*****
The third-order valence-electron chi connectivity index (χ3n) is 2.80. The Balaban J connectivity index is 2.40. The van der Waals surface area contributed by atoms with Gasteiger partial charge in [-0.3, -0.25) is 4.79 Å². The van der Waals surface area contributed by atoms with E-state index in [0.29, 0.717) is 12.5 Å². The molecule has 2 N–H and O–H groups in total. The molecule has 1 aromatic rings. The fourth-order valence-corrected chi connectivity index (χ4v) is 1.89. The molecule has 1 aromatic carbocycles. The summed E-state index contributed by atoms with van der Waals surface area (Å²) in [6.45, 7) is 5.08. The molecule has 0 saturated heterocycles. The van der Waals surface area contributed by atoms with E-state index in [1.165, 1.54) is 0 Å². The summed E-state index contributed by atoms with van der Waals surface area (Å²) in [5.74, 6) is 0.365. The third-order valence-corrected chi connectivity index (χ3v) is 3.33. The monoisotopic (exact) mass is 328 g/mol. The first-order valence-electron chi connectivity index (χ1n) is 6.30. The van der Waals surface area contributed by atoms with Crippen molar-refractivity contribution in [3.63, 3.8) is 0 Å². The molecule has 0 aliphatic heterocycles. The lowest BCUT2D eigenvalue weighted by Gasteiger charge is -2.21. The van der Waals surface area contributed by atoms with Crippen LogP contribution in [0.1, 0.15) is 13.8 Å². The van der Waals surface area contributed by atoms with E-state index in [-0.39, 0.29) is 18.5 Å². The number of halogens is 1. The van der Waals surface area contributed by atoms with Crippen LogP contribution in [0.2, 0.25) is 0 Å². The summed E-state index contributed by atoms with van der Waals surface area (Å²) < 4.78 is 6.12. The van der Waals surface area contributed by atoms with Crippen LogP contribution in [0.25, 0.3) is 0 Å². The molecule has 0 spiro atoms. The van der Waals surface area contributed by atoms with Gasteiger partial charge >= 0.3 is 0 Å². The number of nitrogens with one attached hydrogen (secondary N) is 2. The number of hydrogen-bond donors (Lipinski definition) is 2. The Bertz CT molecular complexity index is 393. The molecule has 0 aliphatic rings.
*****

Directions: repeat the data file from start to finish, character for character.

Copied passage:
The third-order valence-electron chi connectivity index (χ3n) is 2.80. The Balaban J connectivity index is 2.40. The van der Waals surface area contributed by atoms with Gasteiger partial charge in [-0.3, -0.25) is 4.79 Å². The van der Waals surface area contributed by atoms with E-state index in [0.29, 0.717) is 12.5 Å². The molecule has 2 N–H and O–H groups in total. The molecule has 1 aromatic rings. The fourth-order valence-corrected chi connectivity index (χ4v) is 1.89. The molecule has 1 aromatic carbocycles. The summed E-state index contributed by atoms with van der Waals surface area (Å²) in [6.45, 7) is 5.08. The molecule has 0 saturated heterocycles. The van der Waals surface area contributed by atoms with E-state index in [1.165, 1.54) is 0 Å². The summed E-state index contributed by atoms with van der Waals surface area (Å²) in [5.74, 6) is 0.365. The third-order valence-corrected chi connectivity index (χ3v) is 3.33. The monoisotopic (exact) mass is 328 g/mol. The first-order valence-electron chi connectivity index (χ1n) is 6.30. The van der Waals surface area contributed by atoms with Crippen molar-refractivity contribution in [3.63, 3.8) is 0 Å². The molecule has 0 aliphatic heterocycles. The lowest BCUT2D eigenvalue weighted by Gasteiger charge is -2.21. The van der Waals surface area contributed by atoms with Crippen LogP contribution in [0.1, 0.15) is 13.8 Å². The van der Waals surface area contributed by atoms with E-state index in [-0.39, 0.29) is 18.5 Å². The number of halogens is 1. The van der Waals surface area contributed by atoms with Crippen LogP contribution in [0.2, 0.25) is 0 Å². The summed E-state index contributed by atoms with van der Waals surface area (Å²) < 4.78 is 6.12. The van der Waals surface area contributed by atoms with Crippen LogP contribution in [0.25, 0.3) is 0 Å². The molecule has 0 spiro atoms. The van der Waals surface area contributed by atoms with Gasteiger partial charge >= 0.3 is 0 Å². The number of nitrogens with one attached hydrogen (secondary N) is 2. The number of hydrogen-bond donors (Lipinski definition) is 2. The Bertz CT molecular complexity index is 393. The molecule has 0 aliphatic rings.